Robert Osborne on Greer Garson
Still, in many ways, it's amazing that the beautiful, red-headed and British-born Garson was able to carve out a screen career at all. She was constantly plagued by illness, and she got a very late start in films at a time when Hollywood studios always preferred signing newcomers as young as 14 (Judy Garland), 17 (Lana Turner) and 19 (Ava Gardner) in order to allow time for a lengthy star buildup and, hopefully, a long payoff period. By contrast, when Garson first arrived in Hollywood she was twice Turner's age--34!--having been spotted in a play in London by MGM boss Louis B. Mayer who, captivated, signed her to a MGM contract. If being 34 wasn't bad enough, her first screen test indicated she wasn't photogenic. After that she was left to sit, doing nothing, for a full year while the studio tried to decide what could be done with her.
Eventually she did receive one offer, a chance to do a brief comedy turn with the Marx Brothers in 1937's A Day at the Races. As much as she wanted to work, Garson figured that stooging for the Marx boys would be career suicide for anyone who had serious hopes of a future in films, so she passed. (Esther Muir eventually did the role, disappearing soon after.) Then came an offer Garson happily accepted, the lead in an MGM drama called Dramatic School, but a sudden illness kept her from doing it. Luise Rainer ended up in the part, the film flopped and it hastened the end of Rainer's life in Hollywood; chances are it would have snuffed out Garson's as well. Eventually, however, came a silver lining and the best kind of Hollywood ending: Myrna Loy, set to play the role of the schoolmaster's wife in MGM's Goodbye, Mr. Chips (1939), opted to instead be loaned out to do a biggie at Twentieth Century-Fox, The Rains Came (1939). With that, Garson was soon recruited to take over as Mrs. Chips and the rest is history.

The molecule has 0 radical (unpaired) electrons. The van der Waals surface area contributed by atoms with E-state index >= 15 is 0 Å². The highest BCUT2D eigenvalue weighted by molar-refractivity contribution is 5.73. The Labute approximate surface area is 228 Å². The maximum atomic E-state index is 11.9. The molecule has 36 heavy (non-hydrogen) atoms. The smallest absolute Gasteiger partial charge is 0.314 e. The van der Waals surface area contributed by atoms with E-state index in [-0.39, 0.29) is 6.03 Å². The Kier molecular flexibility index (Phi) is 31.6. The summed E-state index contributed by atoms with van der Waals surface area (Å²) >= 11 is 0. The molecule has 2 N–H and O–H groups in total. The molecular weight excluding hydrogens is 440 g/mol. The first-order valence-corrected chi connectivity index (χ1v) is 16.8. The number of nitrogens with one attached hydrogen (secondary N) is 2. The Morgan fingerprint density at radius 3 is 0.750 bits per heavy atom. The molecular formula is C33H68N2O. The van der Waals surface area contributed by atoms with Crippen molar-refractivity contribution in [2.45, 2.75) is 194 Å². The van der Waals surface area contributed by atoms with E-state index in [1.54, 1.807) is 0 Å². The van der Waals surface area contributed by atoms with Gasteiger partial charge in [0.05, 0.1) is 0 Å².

It's a history we'll be putting on display every Monday this month, showing 23 Garson films in all and spicing them with background stories about this fascinating lady, such as why the year of her birth (1904) was always considered Top Secret, why she begged to not do the film which won her the Academy Award® (Mrs. Miniver, 1942), the ruckus she caused when in 1943 she married the young man who had just played her son in that Miniver film (Richard Ney, 12 years her junior).
She was always full of surprises, a lady abounding with charm, talent and one of the most beautiful speaking voices in the history of film. We hope you'll be able to join us--and the glorious Greer--often this month for the (immense) pleasure of her company.
by Robert Osborne